Two PSC staffers resign as nuclear plant weighed

FLORIDA - Two top Public Service Commission staffers resigned and two others went on administrative leave as alleged ethics lapses again overshadowed a hearing on proposed rate increases — this time to pay for new nuclear power plants.

At least the appearance of a too-cozy relationship with Florida Power & Light Co., one of two utilities seeking higher nuclear rates, led to the resignation of Ryder Rudd as director of strategic analysis and governmental affairs.

Rudd, whose duties included lobbying the Legislature, last month acknowledged he and his wife attended a Kentucky Derby Party at the home of an FPL executive. That disclosure came as the commission began hearings on a separate FPL request to raise its base rates.

Commissioner Nancy Argenziano's chief adviser, Larry Harris, also resigned at her request after admitting he gave the private messaging code for his smartphone to an FPL executive.

Argenziano questioned Harris after reading an online report over the Labor Day weekend posted by the Miami Herald/St. Petersburg Times Tallahassee Bureau saying at least three commission staffers had given smartphone codes to an FPL lawyer. That potentially allowed utility officials to communicate directly with commissioners outside public view.

Commission spokeswoman Cynthia Muir confirmed both resignations. Muir said Commissioner Lisa Edgar also put her top aide, Roberta Bass, on administrative leave pending further review. The Herald/Times later reported William Garner, chief adviser to commission Chairman Matthew Carter, also had been placed on administrative leave. Garner had given the private code for instant messaging from his smartphone and Bass had done so for Edgar's smartphone, the newspapers reported.

State Sen. Mike Fasano, R-New Port Richey, dashed off a letter to Senate President Jeff Atwater, R-North Palm Beach, asking him to let the chamber's Ethics and Elections Committee question the commissioners and their staffers.

"It is unfortunate that the agency tasked to make certain that a proper balance between the needs of the business community and the utility customer is maintained is so obviously skewed toward the utilities," Fasano wrote.

Last week, Fasano also urged Gov. Charlie Crist to hold up a decision on whether to reappoint two of the commissioners, until after rate cases involving FPL and Progress Energy Florida are resolved.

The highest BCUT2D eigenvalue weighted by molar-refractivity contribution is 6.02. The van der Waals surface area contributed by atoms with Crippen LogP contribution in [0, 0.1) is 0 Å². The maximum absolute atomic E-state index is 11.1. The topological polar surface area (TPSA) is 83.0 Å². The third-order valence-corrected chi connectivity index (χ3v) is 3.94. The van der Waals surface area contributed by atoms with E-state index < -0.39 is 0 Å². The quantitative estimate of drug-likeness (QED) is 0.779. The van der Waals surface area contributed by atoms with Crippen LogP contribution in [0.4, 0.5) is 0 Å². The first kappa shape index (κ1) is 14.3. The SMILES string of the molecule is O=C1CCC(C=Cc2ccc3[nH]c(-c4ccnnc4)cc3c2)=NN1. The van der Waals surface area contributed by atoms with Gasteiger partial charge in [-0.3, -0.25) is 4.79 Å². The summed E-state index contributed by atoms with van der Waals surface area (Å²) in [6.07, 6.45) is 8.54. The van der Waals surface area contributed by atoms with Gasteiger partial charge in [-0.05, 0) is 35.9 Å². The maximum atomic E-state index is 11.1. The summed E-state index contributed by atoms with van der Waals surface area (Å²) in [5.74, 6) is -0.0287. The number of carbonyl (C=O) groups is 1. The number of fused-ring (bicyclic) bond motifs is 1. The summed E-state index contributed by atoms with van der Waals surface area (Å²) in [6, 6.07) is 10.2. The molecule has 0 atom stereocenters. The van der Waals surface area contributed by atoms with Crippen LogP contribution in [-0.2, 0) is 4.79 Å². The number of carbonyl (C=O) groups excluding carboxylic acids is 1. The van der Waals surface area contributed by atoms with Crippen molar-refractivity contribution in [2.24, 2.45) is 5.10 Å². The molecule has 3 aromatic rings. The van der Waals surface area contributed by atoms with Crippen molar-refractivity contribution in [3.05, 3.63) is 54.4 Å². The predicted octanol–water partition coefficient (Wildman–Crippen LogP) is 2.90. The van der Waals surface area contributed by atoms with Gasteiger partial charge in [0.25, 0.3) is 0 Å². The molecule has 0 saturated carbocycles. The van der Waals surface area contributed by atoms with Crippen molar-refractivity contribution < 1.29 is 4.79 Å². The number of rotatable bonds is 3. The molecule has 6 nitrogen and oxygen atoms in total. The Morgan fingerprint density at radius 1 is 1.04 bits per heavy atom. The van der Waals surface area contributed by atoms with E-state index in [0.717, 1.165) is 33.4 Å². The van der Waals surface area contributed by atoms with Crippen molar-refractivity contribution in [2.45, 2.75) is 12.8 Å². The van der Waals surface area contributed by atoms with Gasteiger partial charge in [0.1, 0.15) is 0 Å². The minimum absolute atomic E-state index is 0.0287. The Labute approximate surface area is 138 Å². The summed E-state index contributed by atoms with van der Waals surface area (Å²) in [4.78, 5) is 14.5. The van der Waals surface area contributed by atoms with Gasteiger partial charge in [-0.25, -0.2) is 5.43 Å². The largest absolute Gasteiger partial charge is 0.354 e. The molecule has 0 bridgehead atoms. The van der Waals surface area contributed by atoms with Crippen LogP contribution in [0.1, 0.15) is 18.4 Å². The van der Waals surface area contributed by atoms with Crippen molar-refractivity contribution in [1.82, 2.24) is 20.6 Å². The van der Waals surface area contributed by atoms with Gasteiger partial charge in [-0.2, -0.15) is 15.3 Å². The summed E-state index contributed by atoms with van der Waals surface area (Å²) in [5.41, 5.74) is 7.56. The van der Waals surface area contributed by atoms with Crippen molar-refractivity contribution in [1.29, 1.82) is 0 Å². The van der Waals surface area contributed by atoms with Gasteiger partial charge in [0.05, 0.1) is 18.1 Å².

While the internal turmoil was going on behind the scenes, an environmental group urged the five-member commission in public session to put plans for new and upgraded nuclear plants on hold because they no longer are economically feasible.

Gary Davis, a lawyer for the Southern Alliance for Clean Energy, cited such factors as falling demand for power, declining natural gas prices, rising nuclear plant construction costs and federal legislation requiring more efficient appliances and setting higher renewable energy standards.

"When utilities bet the farm on an $18 billion project the rate payers suffer if the bet goes bad," Davis said.

FPL lawyer Bryan Anderson emphasized the utility's proposal would add only 67 cents to a monthly bill for 1,000 kilowatt hours, which is fairly typical. Anderson said feasibility studies show adding two more units to FPL's Turkey Point complex and upgrading the rest of the facility would be "solidly cost-effective."

Joseph McGlothlin of the state's Office of Public Council said FPL is relying on an outdated 2007 forecast.

Progress Energy wants an increase of $2.38 per 1,000 kilowatt hours a month to help pay for a new plant in Levy County.

The commission is expected to rule on both requests in December. If the increases are approved they would be in effect throughout 2010. The nuclear cost recovery requests are on top of proposals by both companies to raise base rates.

FPL's base rate proposal would raise it by $12.40 for 1,000 kilowatt hours. Progress Energy is seeking a $13 increase for 1,000 kilowatt hours.

FPL is Florida's largest electric utility and serves 4.5 million homes, businesses and other customers in South Florida and along the east coast.

Progress Energy has about 1.7 million Florida customers mostly in the Tampa Bay area, Orlando suburbs and Big Bend region.


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